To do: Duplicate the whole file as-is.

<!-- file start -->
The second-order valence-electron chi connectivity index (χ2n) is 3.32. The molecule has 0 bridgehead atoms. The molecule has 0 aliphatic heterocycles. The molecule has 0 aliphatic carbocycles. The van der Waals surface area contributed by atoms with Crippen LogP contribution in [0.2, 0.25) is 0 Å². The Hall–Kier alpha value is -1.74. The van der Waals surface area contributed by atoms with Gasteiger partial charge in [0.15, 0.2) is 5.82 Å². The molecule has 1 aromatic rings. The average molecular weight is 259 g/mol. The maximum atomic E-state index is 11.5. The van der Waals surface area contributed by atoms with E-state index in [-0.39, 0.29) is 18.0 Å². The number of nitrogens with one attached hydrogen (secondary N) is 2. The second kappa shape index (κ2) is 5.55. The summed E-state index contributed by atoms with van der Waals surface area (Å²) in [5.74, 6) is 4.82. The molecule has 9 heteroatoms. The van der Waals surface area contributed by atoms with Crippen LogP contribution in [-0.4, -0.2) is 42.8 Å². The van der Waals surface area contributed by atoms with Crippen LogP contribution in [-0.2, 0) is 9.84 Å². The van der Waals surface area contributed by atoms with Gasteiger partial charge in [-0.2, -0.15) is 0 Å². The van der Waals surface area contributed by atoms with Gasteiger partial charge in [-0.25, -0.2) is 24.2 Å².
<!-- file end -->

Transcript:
The second-order valence-electron chi connectivity index (χ2n) is 3.32. The molecule has 0 bridgehead atoms. The molecule has 0 aliphatic heterocycles. The molecule has 0 aliphatic carbocycles. The van der Waals surface area contributed by atoms with Crippen LogP contribution in [0.2, 0.25) is 0 Å². The Hall–Kier alpha value is -1.74. The van der Waals surface area contributed by atoms with Gasteiger partial charge in [0.15, 0.2) is 5.82 Å². The molecule has 1 aromatic rings. The average molecular weight is 259 g/mol. The maximum atomic E-state index is 11.5. The van der Waals surface area contributed by atoms with E-state index in [-0.39, 0.29) is 18.0 Å². The number of nitrogens with one attached hydrogen (secondary N) is 2. The second kappa shape index (κ2) is 5.55. The summed E-state index contributed by atoms with van der Waals surface area (Å²) in [5.74, 6) is 4.82. The molecule has 9 heteroatoms. The van der Waals surface area contributed by atoms with Crippen LogP contribution in [-0.4, -0.2) is 42.8 Å². The van der Waals surface area contributed by atoms with Crippen LogP contribution in [-0.2, 0) is 9.84 Å². The van der Waals surface area contributed by atoms with Gasteiger partial charge in [-0.2, -0.15) is 0 Å². The van der Waals surface area contributed by atoms with Gasteiger partial charge in [-0.25, -0.2) is 24.2 Å².